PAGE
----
Since modern Western culture is largely influenced by early Europe, chocolate has continued to be regarded as a dessert and not as something of nutritional value. An example of this is in Dove chocolate advertising.
The inside of the chocolate wrappers contain often contain messages telling consumers to indulge in the delicious chocolate and give themselves a treat, such as in this image. This chocolate wrapper conveys the message to consumers that Dove recognizes the frivolousness of chocolate consumption, but endorses it anyway because it brings joy. Dove does not even try to make chocolate sound healthy, but instead capitalizes on its deliciousness. This current perception of chocolate is very close to and stems from the early European perception of chocolate as a tempting luxury item that should be eaten sparingly.
Chocolate had a second purpose in its early days of discovery by the Europeans. Not only was it viewed as an elite product, but it was also praised for its medicinal properties. The Spanish colonists noticed the stimulant properties of chocolate and believed it to be an aphrodisiac (Coe 29). The Spanish physician Francisco Hernandez was sent to the New World by the Spanish king Phillip II to study undiscovered plants in Mesoamerica and document them. He classified chocolate according to the traditional Galenic medicinal method and called it “cold and dry,” thus making chocolate suitable for treating illnesses such as fevers, stomachaches, dysentery, and constipation (Dillinger et al). The medicinal properties of chocolate were touted across Europe, and in the 16th and 17th centuries, “medical complaints treated with chocolate/cacao have included anemia, poor appetite, mental fatigue, poor breast milk production, consumption/ tuberculosis, fever, gout, kidney stones, reduced longevity and poor sexual appetite/ low virility” (Dillinger et al). As such, chocolate was carefully consumed in small quantities; one seventeenth-century noblewoman remarks, “I observe my chocolate diet, to which I believe I owe my health. I do not use it crazily or without precaution” (Coe 136). Physicians often recommended that chocolate be drunk in small quantities with precaution (Coe 123-172). Chocolate was treated almost like a miracle drug in early Europe.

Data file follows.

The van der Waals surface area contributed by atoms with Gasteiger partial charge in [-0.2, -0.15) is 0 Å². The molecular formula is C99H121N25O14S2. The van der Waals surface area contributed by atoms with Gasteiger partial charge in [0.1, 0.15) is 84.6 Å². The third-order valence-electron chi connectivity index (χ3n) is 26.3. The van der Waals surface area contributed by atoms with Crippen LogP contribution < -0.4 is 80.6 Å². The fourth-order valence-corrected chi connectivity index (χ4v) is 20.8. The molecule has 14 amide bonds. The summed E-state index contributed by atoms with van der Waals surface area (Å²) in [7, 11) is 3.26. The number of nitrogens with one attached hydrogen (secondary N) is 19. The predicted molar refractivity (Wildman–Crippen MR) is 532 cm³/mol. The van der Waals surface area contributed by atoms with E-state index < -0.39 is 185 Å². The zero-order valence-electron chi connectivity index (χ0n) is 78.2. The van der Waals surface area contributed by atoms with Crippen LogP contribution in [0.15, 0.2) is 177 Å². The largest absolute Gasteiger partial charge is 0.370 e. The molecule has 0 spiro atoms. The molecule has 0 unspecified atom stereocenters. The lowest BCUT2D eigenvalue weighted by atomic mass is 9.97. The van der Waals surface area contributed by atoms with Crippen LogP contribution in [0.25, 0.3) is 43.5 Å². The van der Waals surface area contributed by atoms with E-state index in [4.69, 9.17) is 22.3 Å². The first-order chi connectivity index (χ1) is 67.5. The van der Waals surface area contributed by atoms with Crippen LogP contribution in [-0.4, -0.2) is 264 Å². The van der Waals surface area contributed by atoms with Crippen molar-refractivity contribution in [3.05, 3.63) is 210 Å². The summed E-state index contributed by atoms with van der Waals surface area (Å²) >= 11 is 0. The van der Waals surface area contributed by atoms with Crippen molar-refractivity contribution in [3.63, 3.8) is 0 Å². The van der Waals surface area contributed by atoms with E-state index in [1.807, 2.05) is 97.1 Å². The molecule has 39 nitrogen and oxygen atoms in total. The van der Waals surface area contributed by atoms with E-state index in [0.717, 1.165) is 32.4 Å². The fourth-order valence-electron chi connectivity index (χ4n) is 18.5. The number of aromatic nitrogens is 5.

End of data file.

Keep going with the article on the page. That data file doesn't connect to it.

The early European view that chocolate has medicinal properties has also continued to have influence on Western perception of chocolate. Coe points out that it is fairly common for products to start out as medicinal items and then eventually be used recreationally. The most famous example of this is Coca-Cola, which was initially used medicinally but became a wildly popular beverage (Coe 126). Chocolate underwent a similar transformation. It was believed to be healthy in small doses, as we can see from this 1935 Hershey’s advertisement.